NUERBURGRING, Germany Sebastian Vettel has never won his home German Grand Prix or a race in July, so this week's trip to the Nuerburgring was set to be challenging for the world champion even before last weekend's tire debacle.
The exploding Pirellis from the British Grand Prix have Formula One drivers on edge but talk of a boycott in Germany has been played down with the Italian firm saying rear tires will be made stronger in the short turnaround from Silverstone.
While five drivers including pole sitter Lewis Hamilton suffered blowouts last Sunday, championship leader Vettel's retirement was due to a gearbox problem in the usually reliable Red Bull.
Adding to the pressure at the Nuerburgring for the 26-year-old, celebrating his birthday on Wednesday, is Mercedes' strong performance at Silverstone with Nico Rosberg taking victory and eager to impress again on his and his team's home race.
Despite the odds seemingly being against him, Vettel is excited to be returning home.
"I've always had a lot of fun on this track. In 2009, I made it to the podium for the first time (at the Nuerburgring) in Formula 1 and it was a fantastic experience thanks to the German fans," he said in a statement as he discussed never winning in Germany.
"I don't pay much attention to figures and statistics. It may be nice to look at statistics sometimes, but they only show what has happened in the past, not what is still to come."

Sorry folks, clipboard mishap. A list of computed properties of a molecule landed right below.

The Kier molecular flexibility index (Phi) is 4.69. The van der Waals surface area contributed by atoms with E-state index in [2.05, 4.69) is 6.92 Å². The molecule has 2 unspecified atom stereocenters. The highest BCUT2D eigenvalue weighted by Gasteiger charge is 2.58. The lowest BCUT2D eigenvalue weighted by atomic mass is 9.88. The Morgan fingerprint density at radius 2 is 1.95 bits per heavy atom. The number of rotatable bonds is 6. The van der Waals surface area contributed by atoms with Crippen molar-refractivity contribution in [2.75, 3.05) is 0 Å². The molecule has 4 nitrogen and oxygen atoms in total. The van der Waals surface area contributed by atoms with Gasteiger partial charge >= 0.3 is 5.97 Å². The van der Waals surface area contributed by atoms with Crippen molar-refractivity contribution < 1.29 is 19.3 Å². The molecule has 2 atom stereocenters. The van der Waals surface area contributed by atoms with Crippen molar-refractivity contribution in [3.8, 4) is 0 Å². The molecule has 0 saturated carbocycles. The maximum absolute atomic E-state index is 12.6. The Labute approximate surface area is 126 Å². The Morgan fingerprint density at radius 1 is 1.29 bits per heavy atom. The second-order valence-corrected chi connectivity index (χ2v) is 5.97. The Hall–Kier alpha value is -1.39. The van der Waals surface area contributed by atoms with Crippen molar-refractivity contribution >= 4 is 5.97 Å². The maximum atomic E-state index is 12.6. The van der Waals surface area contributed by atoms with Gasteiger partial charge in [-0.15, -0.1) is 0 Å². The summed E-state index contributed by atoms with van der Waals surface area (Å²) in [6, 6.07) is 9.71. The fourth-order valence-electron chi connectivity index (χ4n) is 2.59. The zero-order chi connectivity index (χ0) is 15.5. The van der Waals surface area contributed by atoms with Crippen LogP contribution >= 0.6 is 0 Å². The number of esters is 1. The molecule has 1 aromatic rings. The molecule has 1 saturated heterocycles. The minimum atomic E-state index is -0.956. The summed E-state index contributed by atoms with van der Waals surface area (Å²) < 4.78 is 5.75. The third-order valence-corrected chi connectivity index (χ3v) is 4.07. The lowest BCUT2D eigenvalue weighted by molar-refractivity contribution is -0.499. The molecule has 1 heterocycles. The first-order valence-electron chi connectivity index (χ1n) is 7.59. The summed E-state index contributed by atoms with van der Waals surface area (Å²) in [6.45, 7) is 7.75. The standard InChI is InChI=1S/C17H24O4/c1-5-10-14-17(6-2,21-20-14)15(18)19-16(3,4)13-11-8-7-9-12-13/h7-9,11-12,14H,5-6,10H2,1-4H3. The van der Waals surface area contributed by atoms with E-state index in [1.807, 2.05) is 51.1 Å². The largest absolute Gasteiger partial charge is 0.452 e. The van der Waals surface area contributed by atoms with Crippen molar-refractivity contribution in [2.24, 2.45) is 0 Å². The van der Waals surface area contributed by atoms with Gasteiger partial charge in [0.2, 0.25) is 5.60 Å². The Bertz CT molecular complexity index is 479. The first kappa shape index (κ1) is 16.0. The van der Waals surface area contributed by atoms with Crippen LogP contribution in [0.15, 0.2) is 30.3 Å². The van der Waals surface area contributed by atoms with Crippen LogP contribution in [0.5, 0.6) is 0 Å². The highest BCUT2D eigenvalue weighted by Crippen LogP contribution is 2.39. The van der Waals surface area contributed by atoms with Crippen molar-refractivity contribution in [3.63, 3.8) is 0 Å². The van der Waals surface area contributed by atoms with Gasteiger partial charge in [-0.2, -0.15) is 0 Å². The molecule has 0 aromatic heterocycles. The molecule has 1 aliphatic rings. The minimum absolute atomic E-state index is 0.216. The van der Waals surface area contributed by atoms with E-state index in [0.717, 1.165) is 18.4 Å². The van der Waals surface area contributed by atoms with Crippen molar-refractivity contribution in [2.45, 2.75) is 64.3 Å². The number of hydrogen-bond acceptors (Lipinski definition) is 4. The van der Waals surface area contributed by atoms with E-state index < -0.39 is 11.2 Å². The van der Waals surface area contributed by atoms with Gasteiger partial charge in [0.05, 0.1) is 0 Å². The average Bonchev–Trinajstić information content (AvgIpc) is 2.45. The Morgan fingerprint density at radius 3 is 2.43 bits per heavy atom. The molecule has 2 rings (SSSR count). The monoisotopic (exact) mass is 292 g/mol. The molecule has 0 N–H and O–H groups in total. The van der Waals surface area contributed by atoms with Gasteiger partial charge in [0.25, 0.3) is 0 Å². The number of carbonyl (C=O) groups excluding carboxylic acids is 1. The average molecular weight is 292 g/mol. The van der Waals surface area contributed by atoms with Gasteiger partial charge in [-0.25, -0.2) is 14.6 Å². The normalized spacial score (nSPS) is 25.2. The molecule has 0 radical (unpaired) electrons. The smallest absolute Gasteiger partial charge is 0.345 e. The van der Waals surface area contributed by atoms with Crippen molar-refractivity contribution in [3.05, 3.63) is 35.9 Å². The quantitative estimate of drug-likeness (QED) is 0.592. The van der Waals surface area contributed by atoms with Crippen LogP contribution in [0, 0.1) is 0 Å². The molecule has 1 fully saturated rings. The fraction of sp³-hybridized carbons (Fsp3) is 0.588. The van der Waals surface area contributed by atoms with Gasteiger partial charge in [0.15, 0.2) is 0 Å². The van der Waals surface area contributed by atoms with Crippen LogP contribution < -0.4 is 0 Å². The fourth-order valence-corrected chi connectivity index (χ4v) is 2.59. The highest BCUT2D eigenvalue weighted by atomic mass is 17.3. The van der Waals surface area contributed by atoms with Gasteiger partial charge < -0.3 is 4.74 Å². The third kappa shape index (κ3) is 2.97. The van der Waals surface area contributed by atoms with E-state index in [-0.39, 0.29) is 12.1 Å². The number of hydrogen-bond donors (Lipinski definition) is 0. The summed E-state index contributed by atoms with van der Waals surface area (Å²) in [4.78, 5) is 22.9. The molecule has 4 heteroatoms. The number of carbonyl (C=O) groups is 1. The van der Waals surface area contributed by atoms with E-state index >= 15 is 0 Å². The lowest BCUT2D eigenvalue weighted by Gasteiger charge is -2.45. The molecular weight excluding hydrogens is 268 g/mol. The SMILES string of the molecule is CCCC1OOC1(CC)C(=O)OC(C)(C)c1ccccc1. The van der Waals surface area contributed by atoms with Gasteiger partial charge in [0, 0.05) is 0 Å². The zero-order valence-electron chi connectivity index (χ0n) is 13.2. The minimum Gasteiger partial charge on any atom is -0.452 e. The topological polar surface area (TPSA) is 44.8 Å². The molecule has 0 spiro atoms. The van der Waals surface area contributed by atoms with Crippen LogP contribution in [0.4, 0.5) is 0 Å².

Vettel, champion the last three years, leads in the driver standings on 132 points from Ferrari's Fernando Alonso on 111 and Kimi Raikkonen on 98 in the Lotus.
Mercedes have moved up to second in the constructors' championship, 48 points behind Red Bull after eight of 19 races.
The last race at the Nuerburgring, which alternates with Hockenheim, was in 2011 when Hamilton took the checkered flag and Vettel came fourth.
The German can at least take solace from the fact Red Bull team mate Mark Webber sealed pole at the track two years ago.
Australian Webber will be racing in his final German Grand Prix before quitting F1 at the end of the season and he nearly never had the chance to race the Nuerburgring again with the track in serious financial difficulty.
The race was almost handed to Hockenheim before F1 commercial supremo Bernie Ecclestone stepped in to make sure the it would take place.
Drivers thought last Sunday's British Grand Prix was too dangerous with bits of exploding tires narrowly missing their heads, reminding everyone of when Felipe Massa suffered life-threatening injuries when he was struck by debris in 2009.
In 2005, 14 drivers did not start the U.S. Grand Prix after problems with their Michelin tires.
Ecclestone does not expect the same to happen in Germany, with curbs at Silverstone and the teams' management of the tires possibly contributing to the blowouts even if the Pirellis have been controversial all season due to quick degradation.
Pirelli risked angering drivers further by saying on Tuesday that the teams had mounted rear tires the wrong way around and run them with low pressures.
"I don't think (a boycott) will happen. I don't think it's something we need to address," Ecclestone said.
The 82-year-old said he would be at the Nuerburgring despite the possible threat of arrest because of allegations he bribed a German banker during the 2005-2006 sale of a stake in Formula One.
Ecclestone denies wrongdoing and Munich prosecutors have not yet indicated if they intended to charge him.
(Editing by John O'Brien)